Portugal’s largest international airport, Aeroporto da Portela, is very close to Lisbon’s city centre. To get to andfrom there, you can easily hop on a shuttle bus, a metro, a public bus or take a taxi (which generally should cost around €10 to get to the city centre). There are two train stations: Santa Apolonia, in the centre, and Gare do Oriente a bit farther out, but served by high-speed trains. The city can also be reached by car or by boat. Once in the city, there is a highly developed public transport system which includes buses, trams and metros. You can also get around the city by bike or on foot. To get up the various hills, there are many funiculars and outdoor elevators.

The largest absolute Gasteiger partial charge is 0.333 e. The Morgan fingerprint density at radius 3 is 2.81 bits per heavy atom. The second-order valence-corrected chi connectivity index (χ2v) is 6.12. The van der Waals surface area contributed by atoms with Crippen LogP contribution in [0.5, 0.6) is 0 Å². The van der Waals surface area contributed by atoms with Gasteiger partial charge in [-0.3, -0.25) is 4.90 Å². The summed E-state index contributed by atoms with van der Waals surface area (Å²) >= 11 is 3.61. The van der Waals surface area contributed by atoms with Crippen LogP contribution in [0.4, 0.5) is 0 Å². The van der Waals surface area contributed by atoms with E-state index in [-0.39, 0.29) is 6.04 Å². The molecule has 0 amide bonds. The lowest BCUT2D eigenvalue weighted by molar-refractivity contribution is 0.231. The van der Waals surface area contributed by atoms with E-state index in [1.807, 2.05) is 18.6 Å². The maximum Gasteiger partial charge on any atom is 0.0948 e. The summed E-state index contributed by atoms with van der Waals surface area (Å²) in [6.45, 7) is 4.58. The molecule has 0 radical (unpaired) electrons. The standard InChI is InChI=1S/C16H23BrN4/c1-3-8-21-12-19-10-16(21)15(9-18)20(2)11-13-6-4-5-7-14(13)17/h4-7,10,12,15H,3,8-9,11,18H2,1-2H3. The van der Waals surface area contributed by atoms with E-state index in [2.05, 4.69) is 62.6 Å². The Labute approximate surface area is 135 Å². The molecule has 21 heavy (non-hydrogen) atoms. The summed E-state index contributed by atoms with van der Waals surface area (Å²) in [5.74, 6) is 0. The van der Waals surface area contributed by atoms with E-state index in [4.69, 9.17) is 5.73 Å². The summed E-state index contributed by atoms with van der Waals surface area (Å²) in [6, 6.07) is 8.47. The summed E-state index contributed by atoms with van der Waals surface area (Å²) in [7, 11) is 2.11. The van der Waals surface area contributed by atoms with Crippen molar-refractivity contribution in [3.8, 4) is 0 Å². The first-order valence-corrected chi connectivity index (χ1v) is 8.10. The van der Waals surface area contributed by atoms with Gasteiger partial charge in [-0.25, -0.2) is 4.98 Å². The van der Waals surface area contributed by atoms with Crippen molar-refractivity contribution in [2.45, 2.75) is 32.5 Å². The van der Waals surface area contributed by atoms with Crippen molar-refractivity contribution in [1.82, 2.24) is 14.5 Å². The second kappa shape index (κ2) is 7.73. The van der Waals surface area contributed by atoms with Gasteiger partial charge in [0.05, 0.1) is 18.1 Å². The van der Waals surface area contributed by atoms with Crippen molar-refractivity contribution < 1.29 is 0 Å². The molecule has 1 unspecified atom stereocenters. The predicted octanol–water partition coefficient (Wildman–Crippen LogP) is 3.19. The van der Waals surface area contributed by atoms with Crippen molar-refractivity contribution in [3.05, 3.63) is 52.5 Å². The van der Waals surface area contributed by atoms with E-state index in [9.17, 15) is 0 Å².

Lisbon’s gastronomy is heavily influenced by its proximity to the ocean. Typical specialities are Pataniscas de bacalhau (cod cakes) and Peixinhos da horta (similar to Japanese tempura). Be sure to try the various types of barbecued sardines. The best known desert is Pastel de Nata (an egg tart pastry).
There are many events held in Lisbon all year long. In March you can see the city’s semi-marathon, and, in June, various festivals which are specific to the different old quarters. The Night of Santo Antonio, on June 13th, is the epitome of the city’s festivals, bringing together hundreds of thousands of people. Each quarter invites groups of traditional dancers to compete in a choreography competition.
The statue of Christ facing Lisbon across the Tagus is called Cristo Rei. A common misconception is that the Christ the Redeemer statue in Rio de Janeiro is a scaled up version of this, however, it is the other way around.
http://www.golisbon.com// (Tourist site)